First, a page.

This blog was kindly contributed by Dr Katie Bell, Chief Marketing Officer, UCAS. You can find Katie on Twitter @DrKatieBell.
For many parents, an apprenticeship musters up images of overalls and oily hands, but in the modern day that could not be further from the truth. From nursing and policing through to engineering, digital marketing, or accountancy almost every pathway a young person could wish to follow has a higher or degree apprenticeship route. With the dust settling on another National Apprenticeship Week (February 8 to 12), now is the time to change the rhetoric we use with the influencers of young people and reinforce higher apprenticeships as a great option.
Parents and carers are significant influencers on young people’s destinations, both consciously and unconsciously. It is a parent’s views, experiences and own career that shape the views, experiences and pathways of their children. UCAS’s latest research shows that the more informed a parent is about apprenticeships, the more likely a young person is to be considering them. Herein lies a barrier we need to unlock.
Last month, we asked 1,200 parents and carers who are currently helping their son or daughter choose their next steps about how the process was going. Perhaps unsurprisingly, we found unwavering support for their child, with 75% saying they would support whichever option they wanted to pursue. Nearly 70% said their child was currently intending to study a university degree, compared to only 7% who were planning on an apprenticeship. About a fifth (22%) of the children were still considering their options.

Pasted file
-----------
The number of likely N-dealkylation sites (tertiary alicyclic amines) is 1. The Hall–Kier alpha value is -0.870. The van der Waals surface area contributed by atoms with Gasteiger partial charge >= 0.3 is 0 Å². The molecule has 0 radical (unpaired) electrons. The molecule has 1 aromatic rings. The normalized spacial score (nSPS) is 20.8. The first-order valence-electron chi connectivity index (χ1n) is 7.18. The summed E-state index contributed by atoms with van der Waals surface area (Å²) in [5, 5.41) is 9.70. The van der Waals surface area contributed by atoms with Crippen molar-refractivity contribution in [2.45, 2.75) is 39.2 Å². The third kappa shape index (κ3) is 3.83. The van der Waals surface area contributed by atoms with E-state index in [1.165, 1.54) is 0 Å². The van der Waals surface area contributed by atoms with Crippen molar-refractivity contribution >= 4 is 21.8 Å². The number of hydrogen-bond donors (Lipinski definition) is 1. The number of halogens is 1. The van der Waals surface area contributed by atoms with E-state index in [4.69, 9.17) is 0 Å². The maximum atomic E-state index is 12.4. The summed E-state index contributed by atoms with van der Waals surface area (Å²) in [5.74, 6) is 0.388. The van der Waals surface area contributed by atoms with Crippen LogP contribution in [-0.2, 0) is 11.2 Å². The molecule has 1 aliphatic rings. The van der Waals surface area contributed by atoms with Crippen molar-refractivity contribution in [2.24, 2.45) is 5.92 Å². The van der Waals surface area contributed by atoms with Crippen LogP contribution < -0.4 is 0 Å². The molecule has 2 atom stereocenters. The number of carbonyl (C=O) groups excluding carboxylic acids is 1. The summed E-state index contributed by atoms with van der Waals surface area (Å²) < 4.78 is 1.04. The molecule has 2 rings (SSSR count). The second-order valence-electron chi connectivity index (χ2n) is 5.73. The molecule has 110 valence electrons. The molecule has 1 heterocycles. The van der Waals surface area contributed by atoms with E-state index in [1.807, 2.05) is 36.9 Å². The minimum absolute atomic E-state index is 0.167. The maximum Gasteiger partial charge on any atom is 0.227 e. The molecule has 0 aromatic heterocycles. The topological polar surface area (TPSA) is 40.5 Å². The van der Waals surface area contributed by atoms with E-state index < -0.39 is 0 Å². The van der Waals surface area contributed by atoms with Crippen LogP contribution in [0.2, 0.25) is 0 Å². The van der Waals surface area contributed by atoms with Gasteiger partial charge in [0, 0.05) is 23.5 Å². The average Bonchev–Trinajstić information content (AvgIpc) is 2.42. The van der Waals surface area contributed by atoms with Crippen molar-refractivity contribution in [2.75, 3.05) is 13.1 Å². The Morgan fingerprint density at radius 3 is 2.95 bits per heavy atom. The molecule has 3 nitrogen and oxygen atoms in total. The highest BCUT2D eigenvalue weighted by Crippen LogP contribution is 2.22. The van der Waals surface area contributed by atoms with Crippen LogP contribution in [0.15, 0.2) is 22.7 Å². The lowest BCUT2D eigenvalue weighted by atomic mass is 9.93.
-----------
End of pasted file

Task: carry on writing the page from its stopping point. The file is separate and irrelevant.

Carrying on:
Parents’ personal experiences are hugely influential on the advice they give
Despite three-quarters vowing to support their son or daughter with whichever option they chose, it is clear a parent’s own experience has some influence on the desired pathway they seek for their children. Parents who had taken an apprenticeship themselves are twice as likely to encourage their son or daughter to follow in their footsteps rather than choose a traditional undergraduate degree. Of the parents who had been to university, 12% would advocate a university degree exclusively over considering an apprenticeship – this falls to 5% when parents had not been to university.
Parents of A-Level students are less likely to consider apprenticeships
Of those pupils who are considering an apprenticeship, there is variation based on their qualification type. Pupils who are already studying practical or vocational subjects at Level 3 are more likely to consider the apprenticeship route. A significant majority of parents (71%) whose children are studying BTECs said that they were considering the higher or degree apprenticeship route with their children, compared to 55% of A level pupils, falling to under half (47%) of Scottish Highers students.
Do parents know all the options available to young people and have a modern understanding of them?
Our survey highlights that nearly 30% of parents did not know you could study an apprenticeship at degree level and one-third of parents were unaware that you could apply for a degree apprenticeship as well as applying for a university undergraduate course. The choice of which route to choose can be made once the course or job offers are received.